However, I don’t feel like I’m living in luxury. For me this lifestyle is a bit of a stretch. I don’t like having to wander outside to go to the loo and I’ll like it even less tonight after seeing that spider. I miss my little creature comforts like fans and air-conditioning.
But I’m grateful for the reminder of how privileged I am. How unbelievably fortunate to have been born white, in a western country, with education and job opportunities and medical facilities. I hope that I can take this gratefulness home with me and see all my blessings with new eyes.
And I hope that I can help make a difference for the people here too. For people all over the world who just don’t have the luxuries that we see as the basics in life.
And I hope that the rat scrabbling around in our ceiling doesn’t keep me awake tonight.
Once upon a time I remember crying to my mother over the phone, ‘We are so poor that I can’t even buy a tea cosy.’
This was back in the time when Moz and I were both at university, and we had two small children to clothe and feed and put through school. Moz would work on the weekends to bring in extra cash, and we were supported through the whole journey by generous souls and by the delivery of bread. (For those of you who don’t know, the small bakers down this way get rid of their leftover bread at the end of the day by giving it to charities who then distribute to those in need, which at the time was us.)
But we didn’t have a lot of extra cash. There was no going out to dinner, or buying new clothes, or finding a nice nicknack that I wanted and just buying it. We could do all those things, sure, but we had to plan and save to do them and I would get so sick of having to keep a close eye on the money all the time.
We weren’t poor.
There are literally billions of people in the world who would have thought our house was a mansion, and we had cars to drive, and we were never hungry.
But we weren’t wealthy either. At least not in first-world terms.
Now things have changed. We have had a few years on two full-time incomes. We have a house that I actually enjoy living in, and if I ever wanted to buy a tea cosy I could just get into my car and head into town and find one. Though I find that now I can buy a tea cosy, I don’t want one anymore. Isn’t that just life?
We are not rich, at least not by some standards, but we have reached our version of ‘enough’ and we are incredibly comfortable.
But I don’t want to forget what it was like to be living on government benefits, drawing up budgets that had to pass muster with both the government and the school so we could get a bursary. I don’t want to forget what it was like to always be dressed in second-hand clothes that didn’t quite fit and so to feel a little below par every time I stepped out the door. I don’t want to forget that it was cheaper to buy processed food and to eat bread and that eating healthy meals was difficult to afford.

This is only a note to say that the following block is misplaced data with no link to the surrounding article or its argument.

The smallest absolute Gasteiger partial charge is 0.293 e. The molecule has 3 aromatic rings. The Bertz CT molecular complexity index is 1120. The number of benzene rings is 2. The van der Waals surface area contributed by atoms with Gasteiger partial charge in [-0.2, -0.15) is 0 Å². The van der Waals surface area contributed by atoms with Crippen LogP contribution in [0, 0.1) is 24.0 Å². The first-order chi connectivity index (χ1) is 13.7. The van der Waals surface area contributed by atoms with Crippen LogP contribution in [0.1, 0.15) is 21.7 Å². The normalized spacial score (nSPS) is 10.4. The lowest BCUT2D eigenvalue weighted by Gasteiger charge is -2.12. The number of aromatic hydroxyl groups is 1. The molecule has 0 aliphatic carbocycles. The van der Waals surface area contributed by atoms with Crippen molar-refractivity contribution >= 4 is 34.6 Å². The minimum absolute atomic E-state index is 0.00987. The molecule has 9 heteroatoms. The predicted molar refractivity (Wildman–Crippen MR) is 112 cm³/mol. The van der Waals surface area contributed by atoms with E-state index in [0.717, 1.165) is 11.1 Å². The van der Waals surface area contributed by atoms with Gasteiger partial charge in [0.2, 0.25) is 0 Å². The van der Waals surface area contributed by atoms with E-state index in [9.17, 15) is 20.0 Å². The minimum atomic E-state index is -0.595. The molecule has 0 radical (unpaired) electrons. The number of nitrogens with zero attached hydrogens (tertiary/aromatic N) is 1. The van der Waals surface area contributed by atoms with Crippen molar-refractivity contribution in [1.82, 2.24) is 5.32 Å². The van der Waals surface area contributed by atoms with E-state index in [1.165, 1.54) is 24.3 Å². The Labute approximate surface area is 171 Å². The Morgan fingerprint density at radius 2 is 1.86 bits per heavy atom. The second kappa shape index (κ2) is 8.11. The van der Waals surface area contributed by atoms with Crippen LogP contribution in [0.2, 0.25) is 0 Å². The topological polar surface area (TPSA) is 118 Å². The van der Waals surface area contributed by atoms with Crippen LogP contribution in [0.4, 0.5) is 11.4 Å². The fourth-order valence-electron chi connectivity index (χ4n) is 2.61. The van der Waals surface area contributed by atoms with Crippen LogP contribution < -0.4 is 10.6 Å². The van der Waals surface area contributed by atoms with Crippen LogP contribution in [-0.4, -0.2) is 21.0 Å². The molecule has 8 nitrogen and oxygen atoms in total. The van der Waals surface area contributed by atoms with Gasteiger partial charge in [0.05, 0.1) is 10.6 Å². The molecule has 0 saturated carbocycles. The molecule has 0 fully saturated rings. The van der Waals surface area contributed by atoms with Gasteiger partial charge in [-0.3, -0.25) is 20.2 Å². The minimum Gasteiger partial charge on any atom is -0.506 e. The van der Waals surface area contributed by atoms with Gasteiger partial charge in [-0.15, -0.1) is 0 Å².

I also don’t want to forget what it was like to be time-poor.
I can have a cup of coffee whenever I feel like it now. I usually drink them while they are still hot. If I don’t, it is because I have got totally wrapped up in whatever project I am focusing on.
Back when the kids were small, hot cups of coffee were not standard fare. Luke-warm, I-had-to-put-this-down-to-tend-to-the-kids-and-then-forgot-about-it cups of tea or coffee were more the norm.
I didn’t get to sleep through the night. I would nap on the couch while the kids were watching TV. If napping with one eye open is really napping.
It was nothing special, just life with two preschool kids. A lot of people have a much harder time if they have more kids, or kids with disabilities or their own health issues they are trying to manage while looking after kids.
But I don’t want to forget how hard it was for me with my children and lose touch with that time in my life now that I can have a hot coffee whenever I want to.
I read a lot of blogs and they are often full of advice:
Ten things you should do each morning that will rejuvenate your life! (How about if your mornings are spent flat-out looking after children and making lunches and there is no way you could have a chance to drink a full glass of water and stretch for twenty minutes?)
Rejuvenate your health by eating fresh fish and wonderful exotic vegetables! (How about if dinner tonight is eggs on toast with plenty of toast to fill up hungry bellies and let’s not go overboard on the eggs because we can’t afford it?)
How to accomplish more in thirty days than most people do in 365! (But what if you’re so unwell that even taking a shower is too much effort for today?)